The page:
The human skeletal system comes packaged with 206 bones and three types of cartilage. Hyaline cartilage is found in the embryonic skeleton, fibrocartilage is found in the intervertebral disks, and elastic cartilage is found in the epiglottis, larynx, and the outer ear. As its name suggests, elastic cartilage is significantly more pliable than either hyaline or fibrocartilage. This is because it's comprised of elastic fibers and collagen.
This network of elasticity forms a solid matrix, protecting itself from rupture and similar fates. This matrix of fibers lends the part a significant flexibility, and this means it can withstand repeated instances of bending. To see a perfect example of elastic cartilage in action, try wiggling the little walls around your ear canal — they're both firm and flexible.
Of course, it would be irresponsible to assume it can withstand any sort of treatment; it is not only possible to damage it, but it can occur with a certain degree of ease. For example, if you were hit in the ear with a significant amount of force, the cartilage could break and leave the ear with a deformed appearance. This is often seen in baseball players and rugby players, both of whom have dubbed the condition "cauliflower ear." It isn't known exactly how many people in the world suffer from damaged elastic cartilage, though it is thought to be common.
Also known as yellow cartilage because of its yellowish appearance, elastic cartilage's main purpose is to provide support and a moderate amount of protection. On the outer ear, or the pinna, it surrounds part of the ear canal. This keeps the rest of the ear in place while offering some protection from foreign obstructions entering or damaging the ear.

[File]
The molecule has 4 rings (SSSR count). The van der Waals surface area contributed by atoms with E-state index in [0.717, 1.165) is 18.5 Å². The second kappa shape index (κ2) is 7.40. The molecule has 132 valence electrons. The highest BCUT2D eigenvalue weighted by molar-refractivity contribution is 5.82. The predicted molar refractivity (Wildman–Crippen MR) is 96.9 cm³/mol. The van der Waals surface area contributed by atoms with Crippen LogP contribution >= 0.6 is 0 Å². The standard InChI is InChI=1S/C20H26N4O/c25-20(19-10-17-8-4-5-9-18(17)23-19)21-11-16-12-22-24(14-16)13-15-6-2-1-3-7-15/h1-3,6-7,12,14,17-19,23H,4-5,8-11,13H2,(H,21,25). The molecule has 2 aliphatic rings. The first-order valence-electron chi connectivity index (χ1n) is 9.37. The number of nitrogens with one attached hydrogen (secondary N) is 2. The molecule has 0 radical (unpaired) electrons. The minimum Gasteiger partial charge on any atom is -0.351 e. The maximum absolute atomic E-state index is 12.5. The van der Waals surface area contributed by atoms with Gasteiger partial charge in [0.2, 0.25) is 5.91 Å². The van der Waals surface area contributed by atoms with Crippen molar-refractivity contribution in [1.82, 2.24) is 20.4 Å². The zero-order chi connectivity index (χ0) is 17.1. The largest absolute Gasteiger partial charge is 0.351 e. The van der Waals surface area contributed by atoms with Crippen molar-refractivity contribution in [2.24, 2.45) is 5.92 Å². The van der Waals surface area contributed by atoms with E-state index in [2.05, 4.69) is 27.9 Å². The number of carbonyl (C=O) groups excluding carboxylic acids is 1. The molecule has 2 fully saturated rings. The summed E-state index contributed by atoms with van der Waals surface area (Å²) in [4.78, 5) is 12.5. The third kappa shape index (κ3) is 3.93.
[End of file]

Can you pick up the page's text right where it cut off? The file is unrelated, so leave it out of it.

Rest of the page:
In the windpipe, elastic cartilage functions with much more protection in mind. In the musculoskeletal system, every human has an esophagus, where food and oxygen both travel. At some point it sections off into two pipes: one is meant for air, the other is meant for food. The epiglottis is the cartilage flap that slides over the windpipe each time you swallow, so it protects you from accidentally breathing in your food.
Overall, like any other part in the musculoskeletal system, elastic cartilage plays an important part in protection, maintenance and development. Without it, the ears would look malformed. More significantly, food would often slip into your lungs, causing you to choke even while eating carefully.